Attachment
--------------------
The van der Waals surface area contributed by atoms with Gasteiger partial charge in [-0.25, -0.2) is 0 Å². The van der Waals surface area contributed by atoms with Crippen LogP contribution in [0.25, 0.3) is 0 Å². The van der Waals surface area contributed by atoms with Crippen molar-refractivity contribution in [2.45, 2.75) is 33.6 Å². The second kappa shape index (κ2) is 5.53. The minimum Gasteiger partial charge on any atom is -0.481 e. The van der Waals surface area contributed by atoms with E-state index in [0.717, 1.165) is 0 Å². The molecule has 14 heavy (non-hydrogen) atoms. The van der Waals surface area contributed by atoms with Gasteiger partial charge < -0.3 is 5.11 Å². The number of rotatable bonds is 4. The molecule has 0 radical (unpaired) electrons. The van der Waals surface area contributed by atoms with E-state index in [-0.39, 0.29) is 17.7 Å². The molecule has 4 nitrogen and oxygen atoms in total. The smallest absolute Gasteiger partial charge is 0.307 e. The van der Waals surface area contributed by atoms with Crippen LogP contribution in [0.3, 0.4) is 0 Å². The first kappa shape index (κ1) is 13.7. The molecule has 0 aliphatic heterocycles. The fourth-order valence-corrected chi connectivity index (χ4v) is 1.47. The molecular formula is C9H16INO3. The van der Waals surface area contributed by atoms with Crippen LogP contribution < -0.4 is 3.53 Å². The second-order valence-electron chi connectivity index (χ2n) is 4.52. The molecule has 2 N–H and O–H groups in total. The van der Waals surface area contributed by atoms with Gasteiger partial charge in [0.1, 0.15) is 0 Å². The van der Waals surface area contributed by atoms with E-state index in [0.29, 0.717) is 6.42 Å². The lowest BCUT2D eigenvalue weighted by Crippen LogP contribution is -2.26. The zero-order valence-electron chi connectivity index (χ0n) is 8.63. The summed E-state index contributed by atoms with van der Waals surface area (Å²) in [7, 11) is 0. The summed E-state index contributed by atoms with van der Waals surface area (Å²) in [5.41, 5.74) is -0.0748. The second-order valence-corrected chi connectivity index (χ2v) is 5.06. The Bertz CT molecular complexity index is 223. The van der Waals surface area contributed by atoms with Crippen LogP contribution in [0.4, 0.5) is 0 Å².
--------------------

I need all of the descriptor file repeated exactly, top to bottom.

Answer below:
The van der Waals surface area contributed by atoms with Gasteiger partial charge in [-0.25, -0.2) is 0 Å². The van der Waals surface area contributed by atoms with Crippen LogP contribution in [0.25, 0.3) is 0 Å². The van der Waals surface area contributed by atoms with Crippen molar-refractivity contribution in [2.45, 2.75) is 33.6 Å². The second kappa shape index (κ2) is 5.53. The minimum Gasteiger partial charge on any atom is -0.481 e. The van der Waals surface area contributed by atoms with E-state index in [0.717, 1.165) is 0 Å². The molecule has 14 heavy (non-hydrogen) atoms. The van der Waals surface area contributed by atoms with Gasteiger partial charge < -0.3 is 5.11 Å². The number of rotatable bonds is 4. The molecule has 0 radical (unpaired) electrons. The van der Waals surface area contributed by atoms with E-state index in [-0.39, 0.29) is 17.7 Å². The molecule has 4 nitrogen and oxygen atoms in total. The smallest absolute Gasteiger partial charge is 0.307 e. The van der Waals surface area contributed by atoms with Crippen LogP contribution in [0.3, 0.4) is 0 Å². The first kappa shape index (κ1) is 13.7. The molecule has 0 aliphatic heterocycles. The fourth-order valence-corrected chi connectivity index (χ4v) is 1.47. The molecular formula is C9H16INO3. The van der Waals surface area contributed by atoms with Crippen LogP contribution < -0.4 is 3.53 Å². The second-order valence-electron chi connectivity index (χ2n) is 4.52. The molecule has 2 N–H and O–H groups in total. The van der Waals surface area contributed by atoms with Gasteiger partial charge in [0.1, 0.15) is 0 Å². The van der Waals surface area contributed by atoms with E-state index in [0.29, 0.717) is 6.42 Å². The lowest BCUT2D eigenvalue weighted by Crippen LogP contribution is -2.26. The zero-order valence-electron chi connectivity index (χ0n) is 8.63. The summed E-state index contributed by atoms with van der Waals surface area (Å²) in [7, 11) is 0. The summed E-state index contributed by atoms with van der Waals surface area (Å²) in [5.41, 5.74) is -0.0748. The second-order valence-corrected chi connectivity index (χ2v) is 5.06. The Bertz CT molecular complexity index is 223. The van der Waals surface area contributed by atoms with Crippen LogP contribution in [0.4, 0.5) is 0 Å².